Is my thought correct?
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Alan,

I am assuming that you are talking about the jib carrs?!?!?!?!

You are correct to a point. Let me go a bit further in the explanation.

Pull you genoa/jib off the furler, take it home or to someplace you can lay it out flat. Find the mid point of the luff, ie the part on the forestay. From there, take a string and go to the clew, ie where the sheets attach. Now take a sharpie and draw a line on your sail where the string is out about 2' or so. Put sail back on furler.

What you want now, is when you are sailing, generally speaking, the sheet line should line up with the sharpie line you drew on the clew of the sail. The yes, lighter winds, a bit more forward. middlish winds, I'll say 8-20 or so, on the line, and heavier, you want the sheet to be back a bit. For my boat, I find the light winds, line up the sheet and sharpie line, 8-15 a bit back, ie 2-4" back for the carr, and over 15 or so, double distance, or about 4-8". Your boat may very well be slightly different.

This is where having line control carrs is really nice, you can micro adjust the carrs for best performance out of you sail. These are also IMHO more important for folks with furlers that cruise. As you furl the genoa in, you need to move the carrs forward. with line control, you pull on a line, carr moves forward, you might need the help of a winch, or loosen the sheet some, then pull, retighten sheet. With pin stops that most cruisers seem to have, you have to go forward on the side deck, pull the bleeping pin, and hope you can slide it forward a foot or so per jib reef. at least it is a foot or so going from a 155, to a 140 to a 130 on my boat! A 110 is about 6'ish feet forward from the 155, ie about 13' IIRc from bow vs 19' for the 155. I have also marked the foot lines on my genoa carr tracks. so I can set them as I change head sails too. You would want to do something similar with a furling sail, 6 wraps the carr is at 13' no wraps 15', 12 wraps 11' or some such amount for "YOUR" boat.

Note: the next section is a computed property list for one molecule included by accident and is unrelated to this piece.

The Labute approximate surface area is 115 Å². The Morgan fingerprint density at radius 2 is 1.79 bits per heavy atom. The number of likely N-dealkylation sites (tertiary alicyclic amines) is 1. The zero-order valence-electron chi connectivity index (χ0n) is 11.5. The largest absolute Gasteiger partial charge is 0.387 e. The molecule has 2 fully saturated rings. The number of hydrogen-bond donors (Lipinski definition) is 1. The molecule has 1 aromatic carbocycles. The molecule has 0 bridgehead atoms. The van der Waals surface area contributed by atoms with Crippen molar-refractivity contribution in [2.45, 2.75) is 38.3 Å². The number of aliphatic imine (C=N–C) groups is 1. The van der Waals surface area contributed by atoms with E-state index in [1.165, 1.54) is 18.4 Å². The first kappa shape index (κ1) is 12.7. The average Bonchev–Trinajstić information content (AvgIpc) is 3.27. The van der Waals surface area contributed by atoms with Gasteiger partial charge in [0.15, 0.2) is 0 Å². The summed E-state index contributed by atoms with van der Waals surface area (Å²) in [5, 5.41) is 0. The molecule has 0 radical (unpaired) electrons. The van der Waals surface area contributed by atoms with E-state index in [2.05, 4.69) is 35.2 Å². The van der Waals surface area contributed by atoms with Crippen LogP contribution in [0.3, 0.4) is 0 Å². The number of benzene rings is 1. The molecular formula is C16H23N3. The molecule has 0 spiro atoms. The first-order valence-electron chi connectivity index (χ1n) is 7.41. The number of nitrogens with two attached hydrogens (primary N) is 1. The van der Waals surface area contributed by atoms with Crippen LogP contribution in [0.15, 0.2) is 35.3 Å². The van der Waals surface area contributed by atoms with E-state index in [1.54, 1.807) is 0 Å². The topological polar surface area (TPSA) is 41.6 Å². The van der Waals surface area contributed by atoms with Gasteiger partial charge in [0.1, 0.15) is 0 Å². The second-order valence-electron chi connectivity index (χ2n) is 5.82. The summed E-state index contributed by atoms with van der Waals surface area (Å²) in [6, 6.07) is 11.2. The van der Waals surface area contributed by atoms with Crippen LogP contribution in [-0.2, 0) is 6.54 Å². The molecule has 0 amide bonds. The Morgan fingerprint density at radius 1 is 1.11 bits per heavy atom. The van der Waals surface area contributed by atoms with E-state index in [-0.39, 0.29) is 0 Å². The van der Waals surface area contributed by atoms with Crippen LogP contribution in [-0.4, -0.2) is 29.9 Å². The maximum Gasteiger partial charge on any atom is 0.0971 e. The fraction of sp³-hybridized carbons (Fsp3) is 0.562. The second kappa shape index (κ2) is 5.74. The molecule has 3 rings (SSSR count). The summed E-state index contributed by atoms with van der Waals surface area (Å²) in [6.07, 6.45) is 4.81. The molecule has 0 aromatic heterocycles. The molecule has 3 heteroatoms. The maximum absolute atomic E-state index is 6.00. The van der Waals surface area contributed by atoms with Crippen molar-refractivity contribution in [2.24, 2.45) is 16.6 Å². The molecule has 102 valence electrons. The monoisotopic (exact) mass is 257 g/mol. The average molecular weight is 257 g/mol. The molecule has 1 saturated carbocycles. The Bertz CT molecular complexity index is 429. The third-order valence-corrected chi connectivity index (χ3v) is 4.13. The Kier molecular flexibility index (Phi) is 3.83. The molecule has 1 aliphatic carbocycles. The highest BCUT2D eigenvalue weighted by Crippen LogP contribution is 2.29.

In the pic below, you can see the sharpie line dispite me having a carbon 155. you can also see that on this reach I am on, the carr is a bit back. ut being as I am on a reach into a start line, so be it, the carr is setup for the upwind start. If I was to stay on that course for more than the start sequence, the car would go forward some. Along with letting the main out some too, making it so I had less heel for this pass.



HERE is a link to how I installed my line control carrs.

Hope some of this helps.

marty

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I drives me dinghy!